In a world where more business, communication, transactions, and file exchanges occur digitally than ever before, cyber-security has never been more important. It’s vital for every business, organization, and individual making use of digital services and connected devices to invest in adequate security for their online activities.
Recent high-profile data leaks and cyber attacks have clearly shown the risks of failing to have sufficient security, and just a single data leak or relatively minor cyber-attack can lead to devastating consequences for any company. The DNS is one of the most important parts of your system to protect, and this guide will look at what the DNS is, why it matters, and what sorts of threats you have to worry about.
What Is the DNS?
DNS stands for Domain Name System. It’s quite a complex system from a technical point of view, but in simple terms, it essentially serves as a phone book for the internet. When humans make use of the internet via a browser, they type a URL name into the address bar. Something like ‘Facebook.com’ would be an obvious example.
When machines like computers and phones want to access these sites, they don’t use the actual letters and words we type in. Instead, those letters need to be converted to numerical codes, known as IP addresses. It’s the DNS that handles this part of the process, essentially translating the words we type into these numerical IP addresses.
Why Is the DNS a Target for Cyber Attacks?
So why do we need DNS security for universities, businesses, organizations, and so on, and why is the DNS such a frequent target for hackers and cybercriminals? Well, a key part of what makes the DNS such a common target is the fact that it’s such a key part of the digital process. Every connected device relies on the DNS, and it’s being used almost non-stop.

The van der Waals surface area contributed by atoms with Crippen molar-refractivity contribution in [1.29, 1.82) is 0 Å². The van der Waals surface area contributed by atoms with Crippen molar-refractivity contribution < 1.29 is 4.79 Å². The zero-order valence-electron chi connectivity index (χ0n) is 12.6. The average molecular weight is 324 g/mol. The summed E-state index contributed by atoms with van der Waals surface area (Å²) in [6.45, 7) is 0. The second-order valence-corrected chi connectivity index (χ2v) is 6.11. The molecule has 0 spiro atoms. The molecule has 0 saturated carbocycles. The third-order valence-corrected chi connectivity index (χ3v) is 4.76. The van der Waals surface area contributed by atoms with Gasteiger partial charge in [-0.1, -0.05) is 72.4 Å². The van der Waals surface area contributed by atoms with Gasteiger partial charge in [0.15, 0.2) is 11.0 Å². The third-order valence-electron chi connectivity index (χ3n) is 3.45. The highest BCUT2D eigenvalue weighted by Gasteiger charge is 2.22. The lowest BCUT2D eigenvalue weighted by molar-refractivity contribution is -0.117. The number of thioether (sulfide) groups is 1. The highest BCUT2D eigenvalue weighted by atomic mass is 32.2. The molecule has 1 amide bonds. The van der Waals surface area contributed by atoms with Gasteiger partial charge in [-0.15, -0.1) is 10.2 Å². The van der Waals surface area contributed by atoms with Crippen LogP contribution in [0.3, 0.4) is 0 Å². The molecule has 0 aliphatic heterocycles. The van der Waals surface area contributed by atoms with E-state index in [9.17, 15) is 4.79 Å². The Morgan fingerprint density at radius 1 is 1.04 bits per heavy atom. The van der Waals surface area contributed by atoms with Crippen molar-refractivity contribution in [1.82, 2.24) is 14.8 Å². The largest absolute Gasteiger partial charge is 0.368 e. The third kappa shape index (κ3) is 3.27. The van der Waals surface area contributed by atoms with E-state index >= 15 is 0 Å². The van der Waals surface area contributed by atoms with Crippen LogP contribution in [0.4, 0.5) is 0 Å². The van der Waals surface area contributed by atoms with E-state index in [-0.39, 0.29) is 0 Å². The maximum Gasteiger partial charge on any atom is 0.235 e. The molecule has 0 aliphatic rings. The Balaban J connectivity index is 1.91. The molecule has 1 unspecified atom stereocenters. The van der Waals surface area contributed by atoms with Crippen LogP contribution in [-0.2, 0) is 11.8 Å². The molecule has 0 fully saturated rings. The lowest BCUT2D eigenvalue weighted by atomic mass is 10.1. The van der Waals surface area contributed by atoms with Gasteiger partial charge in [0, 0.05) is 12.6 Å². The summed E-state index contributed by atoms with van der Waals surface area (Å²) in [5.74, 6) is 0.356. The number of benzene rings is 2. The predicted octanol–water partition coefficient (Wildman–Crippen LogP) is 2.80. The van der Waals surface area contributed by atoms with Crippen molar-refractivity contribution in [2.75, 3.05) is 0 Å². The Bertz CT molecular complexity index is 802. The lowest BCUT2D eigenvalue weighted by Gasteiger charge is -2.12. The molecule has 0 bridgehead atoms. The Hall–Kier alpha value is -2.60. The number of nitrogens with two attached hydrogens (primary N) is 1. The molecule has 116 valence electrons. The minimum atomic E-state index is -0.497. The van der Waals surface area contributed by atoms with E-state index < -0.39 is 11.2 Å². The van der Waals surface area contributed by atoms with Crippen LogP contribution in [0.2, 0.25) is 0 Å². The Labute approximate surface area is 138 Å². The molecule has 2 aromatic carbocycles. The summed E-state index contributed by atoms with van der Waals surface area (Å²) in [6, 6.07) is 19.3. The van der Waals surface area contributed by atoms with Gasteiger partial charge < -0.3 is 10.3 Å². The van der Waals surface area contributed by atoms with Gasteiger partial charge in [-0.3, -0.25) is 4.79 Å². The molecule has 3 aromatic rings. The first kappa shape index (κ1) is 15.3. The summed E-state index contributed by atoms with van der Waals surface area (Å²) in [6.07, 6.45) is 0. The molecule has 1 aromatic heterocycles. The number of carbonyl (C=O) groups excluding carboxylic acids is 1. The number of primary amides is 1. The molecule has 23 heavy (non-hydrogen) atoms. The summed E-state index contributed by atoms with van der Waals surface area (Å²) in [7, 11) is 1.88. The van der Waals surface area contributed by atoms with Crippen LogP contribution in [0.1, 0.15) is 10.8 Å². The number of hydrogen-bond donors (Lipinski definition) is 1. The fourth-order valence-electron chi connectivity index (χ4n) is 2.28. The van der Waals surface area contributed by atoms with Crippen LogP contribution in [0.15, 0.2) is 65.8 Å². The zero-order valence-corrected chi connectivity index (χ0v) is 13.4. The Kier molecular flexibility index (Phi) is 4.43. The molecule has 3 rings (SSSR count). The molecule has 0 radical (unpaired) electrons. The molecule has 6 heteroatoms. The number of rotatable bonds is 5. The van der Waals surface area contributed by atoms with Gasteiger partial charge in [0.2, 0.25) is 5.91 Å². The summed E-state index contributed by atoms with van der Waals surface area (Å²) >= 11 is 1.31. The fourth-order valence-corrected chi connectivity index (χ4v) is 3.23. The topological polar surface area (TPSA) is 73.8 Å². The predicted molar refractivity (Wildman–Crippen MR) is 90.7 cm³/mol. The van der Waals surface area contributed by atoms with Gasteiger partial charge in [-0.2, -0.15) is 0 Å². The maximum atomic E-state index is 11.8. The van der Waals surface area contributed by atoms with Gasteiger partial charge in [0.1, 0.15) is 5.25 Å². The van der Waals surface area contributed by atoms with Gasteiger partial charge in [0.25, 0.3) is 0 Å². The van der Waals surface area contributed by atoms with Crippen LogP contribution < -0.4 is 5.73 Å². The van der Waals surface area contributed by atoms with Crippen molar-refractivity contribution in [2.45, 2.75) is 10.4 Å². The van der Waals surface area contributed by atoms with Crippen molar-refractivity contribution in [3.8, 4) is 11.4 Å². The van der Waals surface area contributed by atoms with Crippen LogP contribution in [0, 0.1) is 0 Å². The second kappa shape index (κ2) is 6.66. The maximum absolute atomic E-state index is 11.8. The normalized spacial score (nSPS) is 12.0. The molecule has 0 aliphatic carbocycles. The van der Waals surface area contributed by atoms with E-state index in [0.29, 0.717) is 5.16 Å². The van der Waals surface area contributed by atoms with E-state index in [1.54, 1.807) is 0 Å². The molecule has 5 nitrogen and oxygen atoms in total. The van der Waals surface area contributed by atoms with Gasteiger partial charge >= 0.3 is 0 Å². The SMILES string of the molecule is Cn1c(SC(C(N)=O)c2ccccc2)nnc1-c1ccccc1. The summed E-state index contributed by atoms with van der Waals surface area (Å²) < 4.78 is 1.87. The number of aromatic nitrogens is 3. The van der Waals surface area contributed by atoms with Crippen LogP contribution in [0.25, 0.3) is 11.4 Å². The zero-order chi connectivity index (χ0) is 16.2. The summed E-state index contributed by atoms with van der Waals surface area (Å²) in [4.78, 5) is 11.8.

Hackers know that if they can take out the DNS, they can have real impacts on networks, systems, and connections, bringing sites down, making resources and webpages inaccessible, doing damages to businesses in the process, and affecting many users through just one attack.
There are various potential reasons why a hacker might target the DNS in particular. They might just be doing it for the thrill, as some hackers simply enjoy the process of breaking through barriers and testing their skills against cyber-defenses. Others may specifically target certain sites to bring them down and harm a business they don’t like, while some can use DNS attacks as part of a larger hacking plan to steal data and files.
Types of DNS Attacks
So what sorts of threats do you need to worry about? Well, there are actually quite a few different DNS attacks. Here are just a few examples:
- DDoS – Even those who have never fallen victim to a DDoS attack should be familiar with the name, as this is one of the most common types of cyber-attack out there. It involves overloading the DNS server by flooding it with many requests, all at once, from lots of different devices, usually spread out across a vast ‘botnet’ of hacker-controlled machines. A vast quantity of requests can bring a server down, knocking sites and networks offline.
- Stealth – A stealth attack, also sometimes known as a slow drip attack, is quite like a DDoS attack in many ways, but as the name suggests, they’re a little sneakier and stealthier in their execution. They don’t use huge amounts of DNS requests; instead, they only use a small number but make those requests very specific, designed to wear out the servers and bring sites down.
- Exploits – Some DNS servers can have weaknesses or holes that hackers are able to target. This can occur when new DNS servers are set-up or updates and protections aren’t installed properly, and it can lead to data breaches quite easily.
There are many more ways for hackers to launch DNS attacks, and the risks of these attacks simply aren’t worth contemplating for any business, which is why DNS security can make such a big difference.
There are a lot of cyber threats out there, including a great number associated with the DNS. We can’t simply stop using the DNS altogether, as it’s such a vital cog in the great internet machine, but we can take action to defend against these attacks. Learn more about DNS security for your business and take action today.